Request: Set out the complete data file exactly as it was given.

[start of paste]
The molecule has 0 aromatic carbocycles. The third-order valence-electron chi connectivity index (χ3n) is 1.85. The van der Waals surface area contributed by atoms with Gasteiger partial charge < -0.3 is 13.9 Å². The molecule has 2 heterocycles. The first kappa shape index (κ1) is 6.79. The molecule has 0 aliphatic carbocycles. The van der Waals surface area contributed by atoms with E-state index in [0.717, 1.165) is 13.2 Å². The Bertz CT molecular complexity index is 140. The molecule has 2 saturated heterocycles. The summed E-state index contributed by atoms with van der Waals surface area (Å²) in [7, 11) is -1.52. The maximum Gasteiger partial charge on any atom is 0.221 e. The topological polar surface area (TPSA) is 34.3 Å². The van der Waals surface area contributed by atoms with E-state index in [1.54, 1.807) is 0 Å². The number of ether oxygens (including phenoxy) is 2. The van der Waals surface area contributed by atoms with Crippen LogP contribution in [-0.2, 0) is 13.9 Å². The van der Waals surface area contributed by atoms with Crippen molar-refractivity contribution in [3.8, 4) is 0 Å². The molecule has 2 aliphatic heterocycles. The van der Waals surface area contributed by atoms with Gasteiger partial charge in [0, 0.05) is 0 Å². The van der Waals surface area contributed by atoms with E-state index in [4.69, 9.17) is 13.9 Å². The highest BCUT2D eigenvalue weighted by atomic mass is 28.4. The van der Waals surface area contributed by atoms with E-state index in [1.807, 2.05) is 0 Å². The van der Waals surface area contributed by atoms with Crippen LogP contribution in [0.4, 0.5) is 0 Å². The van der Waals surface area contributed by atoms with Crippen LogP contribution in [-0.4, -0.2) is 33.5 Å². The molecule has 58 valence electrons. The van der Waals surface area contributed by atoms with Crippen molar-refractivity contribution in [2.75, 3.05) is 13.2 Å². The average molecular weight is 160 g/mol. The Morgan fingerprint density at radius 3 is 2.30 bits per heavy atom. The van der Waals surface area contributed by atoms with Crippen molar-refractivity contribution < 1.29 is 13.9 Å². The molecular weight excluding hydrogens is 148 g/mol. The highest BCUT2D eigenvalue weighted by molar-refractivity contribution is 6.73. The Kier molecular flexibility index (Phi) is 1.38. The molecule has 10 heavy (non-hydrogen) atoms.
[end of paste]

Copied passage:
The molecule has 0 aromatic carbocycles. The third-order valence-electron chi connectivity index (χ3n) is 1.85. The van der Waals surface area contributed by atoms with Gasteiger partial charge < -0.3 is 13.9 Å². The molecule has 2 heterocycles. The first kappa shape index (κ1) is 6.79. The molecule has 0 aliphatic carbocycles. The van der Waals surface area contributed by atoms with E-state index in [0.717, 1.165) is 13.2 Å². The Bertz CT molecular complexity index is 140. The molecule has 2 saturated heterocycles. The summed E-state index contributed by atoms with van der Waals surface area (Å²) in [7, 11) is -1.52. The maximum Gasteiger partial charge on any atom is 0.221 e. The topological polar surface area (TPSA) is 34.3 Å². The van der Waals surface area contributed by atoms with E-state index in [1.54, 1.807) is 0 Å². The number of ether oxygens (including phenoxy) is 2. The van der Waals surface area contributed by atoms with Crippen LogP contribution in [-0.2, 0) is 13.9 Å². The van der Waals surface area contributed by atoms with Crippen molar-refractivity contribution in [3.8, 4) is 0 Å². The molecule has 2 aliphatic heterocycles. The van der Waals surface area contributed by atoms with Gasteiger partial charge in [0, 0.05) is 0 Å². The van der Waals surface area contributed by atoms with E-state index in [4.69, 9.17) is 13.9 Å². The highest BCUT2D eigenvalue weighted by atomic mass is 28.4. The van der Waals surface area contributed by atoms with E-state index in [1.807, 2.05) is 0 Å². The van der Waals surface area contributed by atoms with Crippen LogP contribution in [0.4, 0.5) is 0 Å². The van der Waals surface area contributed by atoms with Crippen LogP contribution in [-0.4, -0.2) is 33.5 Å². The molecule has 58 valence electrons. The van der Waals surface area contributed by atoms with Crippen molar-refractivity contribution in [2.75, 3.05) is 13.2 Å². The average molecular weight is 160 g/mol. The Morgan fingerprint density at radius 3 is 2.30 bits per heavy atom. The van der Waals surface area contributed by atoms with Crippen molar-refractivity contribution < 1.29 is 13.9 Å². The molecular weight excluding hydrogens is 148 g/mol. The highest BCUT2D eigenvalue weighted by molar-refractivity contribution is 6.73. The Kier molecular flexibility index (Phi) is 1.38. The molecule has 10 heavy (non-hydrogen) atoms.